Cummings shared with the magistrates that the state had already approved the county’s application for the 50/50 grant for the project.

However, before the command post project could move forward, the fiscal court would have to approve the single bid that the project received.

Ultimately, the magistrates voted to approve the acceptance of the bid unanimously.

The fiscal court also voted on the second reading of the Fiscal Year 2021-22 tax ordinance.

Tribble explained at the previous fiscal court meeting on Aug. 24 to the magistrates prior to the ordinance being read that the ordinance proposes a slight tax decrease, moving from 18.7 cents per $100 of real property value down to 18.6 cents per $100.

“I’m happy that on this particular one, I’m recommending that we do a real property tax rate of 18.6 cents per $100 of assessed valuation, which actually is a reduction from our current rate of 18.7,” Tribble said previously. “So, one tenth of a penny down.”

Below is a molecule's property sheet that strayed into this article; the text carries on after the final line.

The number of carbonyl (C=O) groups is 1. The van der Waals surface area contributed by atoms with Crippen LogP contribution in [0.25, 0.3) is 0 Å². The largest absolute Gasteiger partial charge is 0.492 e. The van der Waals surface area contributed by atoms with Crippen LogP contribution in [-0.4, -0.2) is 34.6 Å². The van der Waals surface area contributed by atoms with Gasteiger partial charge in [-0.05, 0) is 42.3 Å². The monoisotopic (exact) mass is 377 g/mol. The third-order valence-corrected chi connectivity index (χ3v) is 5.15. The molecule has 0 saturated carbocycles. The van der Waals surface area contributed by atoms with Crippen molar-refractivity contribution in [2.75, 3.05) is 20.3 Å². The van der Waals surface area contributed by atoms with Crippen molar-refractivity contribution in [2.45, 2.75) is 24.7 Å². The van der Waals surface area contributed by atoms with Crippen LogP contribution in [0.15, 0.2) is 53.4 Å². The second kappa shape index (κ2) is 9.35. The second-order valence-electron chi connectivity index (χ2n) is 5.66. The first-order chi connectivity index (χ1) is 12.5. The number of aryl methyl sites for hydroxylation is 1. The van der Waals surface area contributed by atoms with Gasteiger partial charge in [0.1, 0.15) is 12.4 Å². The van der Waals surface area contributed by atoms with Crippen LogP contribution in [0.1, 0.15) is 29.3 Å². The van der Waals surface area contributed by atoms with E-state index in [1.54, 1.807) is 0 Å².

Tribble added that the state’s tax rate will also be decreasing.

“I also like to point out that the state tax rate is going to decrease from 12.2 cents to 11.9 cents, that’s included in our tax bill — it’s not in this ordinance, but it would be on our tax bill from the county,” Tribble also previously said.

Under the ordinance the homestead exemption rate is increasing, allowing those who qualify to benefit from the uptick.

“The homestead exemption has increased a little bit from $39,300 to $40,500,” Tribble said at the last meeting. “So, this would result in a lower tax bill for some taxpayers.”

With the increase, Kentucky’s homestead exemption allows residents aged 65 and older to deduct $40,500 from the taxable value of their property.

Tribble noted no other changes from last fiscal year’s tax ordinance and no discussion was had prior to the vote.

At this week’s meeting, the magistrates did not have a discussion before moving right into voting.